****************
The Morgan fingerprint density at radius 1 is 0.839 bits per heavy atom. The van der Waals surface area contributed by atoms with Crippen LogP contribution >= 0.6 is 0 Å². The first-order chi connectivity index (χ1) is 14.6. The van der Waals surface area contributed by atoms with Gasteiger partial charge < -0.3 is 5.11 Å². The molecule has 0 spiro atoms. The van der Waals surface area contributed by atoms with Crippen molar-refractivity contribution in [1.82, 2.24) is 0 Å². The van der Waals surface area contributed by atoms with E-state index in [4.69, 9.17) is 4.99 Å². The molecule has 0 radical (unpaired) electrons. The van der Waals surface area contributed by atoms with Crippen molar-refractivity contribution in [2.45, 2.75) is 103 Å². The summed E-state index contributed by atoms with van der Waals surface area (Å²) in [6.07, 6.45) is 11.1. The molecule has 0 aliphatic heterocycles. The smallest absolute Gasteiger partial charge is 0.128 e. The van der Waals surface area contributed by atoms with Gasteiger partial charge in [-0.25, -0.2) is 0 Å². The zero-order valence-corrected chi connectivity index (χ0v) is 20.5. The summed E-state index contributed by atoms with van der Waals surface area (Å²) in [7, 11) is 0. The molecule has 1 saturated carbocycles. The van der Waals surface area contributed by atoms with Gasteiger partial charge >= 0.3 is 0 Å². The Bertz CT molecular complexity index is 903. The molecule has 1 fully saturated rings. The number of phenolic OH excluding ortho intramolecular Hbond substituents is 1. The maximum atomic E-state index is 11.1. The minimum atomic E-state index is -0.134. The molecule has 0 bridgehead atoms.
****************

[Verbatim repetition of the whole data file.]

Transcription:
The Morgan fingerprint density at radius 1 is 0.839 bits per heavy atom. The van der Waals surface area contributed by atoms with Crippen LogP contribution >= 0.6 is 0 Å². The first-order chi connectivity index (χ1) is 14.6. The van der Waals surface area contributed by atoms with Gasteiger partial charge < -0.3 is 5.11 Å². The molecule has 0 spiro atoms. The van der Waals surface area contributed by atoms with Crippen molar-refractivity contribution in [1.82, 2.24) is 0 Å². The van der Waals surface area contributed by atoms with E-state index in [4.69, 9.17) is 4.99 Å². The molecule has 0 radical (unpaired) electrons. The van der Waals surface area contributed by atoms with Crippen molar-refractivity contribution in [2.45, 2.75) is 103 Å². The summed E-state index contributed by atoms with van der Waals surface area (Å²) in [6.07, 6.45) is 11.1. The molecule has 0 aliphatic heterocycles. The smallest absolute Gasteiger partial charge is 0.128 e. The van der Waals surface area contributed by atoms with Gasteiger partial charge in [-0.25, -0.2) is 0 Å². The zero-order valence-corrected chi connectivity index (χ0v) is 20.5. The summed E-state index contributed by atoms with van der Waals surface area (Å²) in [7, 11) is 0. The molecule has 1 saturated carbocycles. The van der Waals surface area contributed by atoms with Gasteiger partial charge >= 0.3 is 0 Å². The Bertz CT molecular complexity index is 903. The molecule has 1 fully saturated rings. The number of phenolic OH excluding ortho intramolecular Hbond substituents is 1. The maximum atomic E-state index is 11.1. The minimum atomic E-state index is -0.134. The molecule has 0 bridgehead atoms.